Read verses 17-20. “Do not think that I have come to abolish the Law or the Prophets; I have not come to abolish them but to fulfill them. I tell you the truth, until heaven and earth disappear, not the smallest letter, not the least stroke of a pen, will by any means disappear from the Law until everything is accomplished. Anyone who breaks one of the least of these commandments and teaches others to do the same will be called least in the kingdom of heaven, but whoever practices and teaches these commands will be called great in the kingdom of heaven. For I tell you that unless your righteousness surpasses that of the Pharisees and the teachers of the law, you will certainly not enter the kingdom of heaven.”


There is here a deep lesson in wisdom regarding how we should all view the Bible, especially the Old Testament and the laws that it gives for us to live by. Jesus himself respected and loved the law of God. He did not come to do away with these beautiful laws that are the foundation of our life and relationship with God and with each other. Rather Jesus had actually come to fulfill them. He had come to obey them. To live them. To satisfy all their requirements (through his suffering death on the cross). Jesus had come to honor them as good and holy and divine and as absolutely vital for our life and for our relationship with God and with each other. Those who criticized Jesus or thought that he was ignoring the Bible teaching were wrong. In teaching us the gospel, in teaching us the good news of our salvation; in teaching us the necessity of repentance and of faith; and in living out the Bible himself, Jesus was showing all of us that God expects every one to live like this. He was showing us that God’s requirements are lofty and noble and holy, and they demand full obedience. Of course, we cannot live up to that, because fundamentally we are just weak and helpless sinners when it comes to these laws. But that’s exactly why Jesus had come. He had come to fulfill for us the very laws we could not fulfill ourselves. He had come to also make it possible for us to fulfill these laws— not by our own effort but by faith in him. He had also come to teach us how to live by these laws, not superficially but deeply from the heart. Look at verse 20. What Jesus meant here was that for us to enter the kingdom of God requires a whole lot more than obeying the Bible commands. It requires a kind of righteousness that only Jesus himself can fulfill and offer to those who would believe in him.


Jesus then begins to give several examples from the law to let all of us know what the spirit of the law is all about. In other words, what the spirit of law requires of us. Jesus would have us know that the spirit of the law is far more demanding and holy than simply doing what it says— that what it says to us has a profound meaning that reveals to us what God and his holiness are like, while showing us how far we ourselves have missed the point and fall short of it. After-all, sin is missing the mark. It is rebellion against God and his laws. It is outright hostility to God. We should take a good look at these laws Jesus brings out and examine our hearts. We should be honest with ourselves, knowing that we have missed the mark, and knowing that Jesus fulfilled them in our place so that we might not be condemned to death but have life and blessing in and through him. So give your heart to what he is teaching us in this passage.


First, Jesus talked about murder. Read verses 17-26. “You have heard that it was said to the people long ago, ‘Do not murder, and anyone who murders will be subject to judgment.’ But I tell you that anyone who is angry with his brother will be subject to judgment. Again, anyone who says to his brother, ‘Raca,’ is answerable to the Sanhedrin. But anyone who says, ‘You fool!’ will be in danger of the fire of hell. “Therefore, if you are offering your gift at the altar and there remember that your brother has something against you, leave your gift there in front of the altar. First go and be reconciled to your brother; then come and offer your gift. “Settle matters quickly with your adversary who is taking you to court. Do it while you are still with him on the way, or he may hand you over to the judge, and the judge may hand you over to the officer, and you may be thrown into prison. I tell you the truth, you will not get out until you have paid the last penny.”  The first law Jesus brought up was the law about murder. As the 6th commandment says: “You shall not murder”. (Exodus 20:13) The traditional Jews believed that as long as one does not actually commit the act of murder, they remain righteous in the sight of the Lord and in his favor. They completely ignored the spirit of the law. Yet, Jesus taught us what the spirit of this law is all about. It was not only that we should not commit murder against our fellow man, but that we should preserve and bless the life of our fellow man. God willed that we not even let anger or angry words come between us. This is serious! We need to mark this teaching well, because we may be innocent of taking another person’s life, yet still guilty of breaking the 6th commandment.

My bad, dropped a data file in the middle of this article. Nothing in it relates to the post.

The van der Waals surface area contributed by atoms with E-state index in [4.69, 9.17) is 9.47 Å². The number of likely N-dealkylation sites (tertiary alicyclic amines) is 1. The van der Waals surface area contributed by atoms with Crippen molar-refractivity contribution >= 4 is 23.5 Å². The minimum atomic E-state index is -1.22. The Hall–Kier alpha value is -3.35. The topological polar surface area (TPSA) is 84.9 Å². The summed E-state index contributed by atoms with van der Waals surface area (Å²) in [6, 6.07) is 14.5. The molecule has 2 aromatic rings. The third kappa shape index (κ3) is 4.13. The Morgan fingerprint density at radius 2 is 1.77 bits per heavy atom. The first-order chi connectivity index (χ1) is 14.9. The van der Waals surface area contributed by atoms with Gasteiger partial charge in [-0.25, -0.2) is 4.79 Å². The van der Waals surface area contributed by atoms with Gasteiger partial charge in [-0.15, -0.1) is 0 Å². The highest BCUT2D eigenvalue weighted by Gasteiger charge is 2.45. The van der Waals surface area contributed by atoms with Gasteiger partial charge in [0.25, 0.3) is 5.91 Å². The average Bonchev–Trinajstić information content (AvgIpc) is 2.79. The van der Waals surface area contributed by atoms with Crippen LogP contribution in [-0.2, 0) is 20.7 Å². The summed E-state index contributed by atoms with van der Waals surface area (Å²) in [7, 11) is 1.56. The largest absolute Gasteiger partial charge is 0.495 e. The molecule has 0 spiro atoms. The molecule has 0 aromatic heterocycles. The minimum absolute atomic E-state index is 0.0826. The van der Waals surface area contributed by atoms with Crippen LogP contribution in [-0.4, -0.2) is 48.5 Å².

Second, Jesus talked about adultery. Read verses 27-30. “You have heard that it was said, ‘Do not commit adultery.’ But I tell you that anyone who looks at a woman lustfully has already committed adultery with her in his heart. If your right eye causes you to sin, gouge it out and throw it away. It is better for you to lose one part of your body than for your whole body to be thrown into hell. And if your right hand causes you to sin, cut it off and throw it away. It is better for you to lose one part of your body than for your whole body to go into hell.” The second Law Jesus brought up was the law about adultery. As the 7th commandment says: “You shall not commit adultery”. (Exodus 20:14) But refraining from committing adultery still does not justify a person’s righteousness before God. Jesus taught us the truth about this law. He taught us that we break this command in our thoughts, in our hearts, in our imagination, even when our outward conduct is perfectly moral. The spirit of the law is far higher than simply not committing adultery. Our God whom we have to deal with looks far beyond our actions, such that even a wayward glance is a sin! Our God wills that we view our fellow human being with a pure heart and a pure mind. It’s what God wants. He wants his children to put away their lustful desires. How can we do so? Through the gospel of Jesus’ grace, we now have the privilege to repent and seek the cleansing power of his blood as well as the power in the cross to crucify our flesh with all its impurities.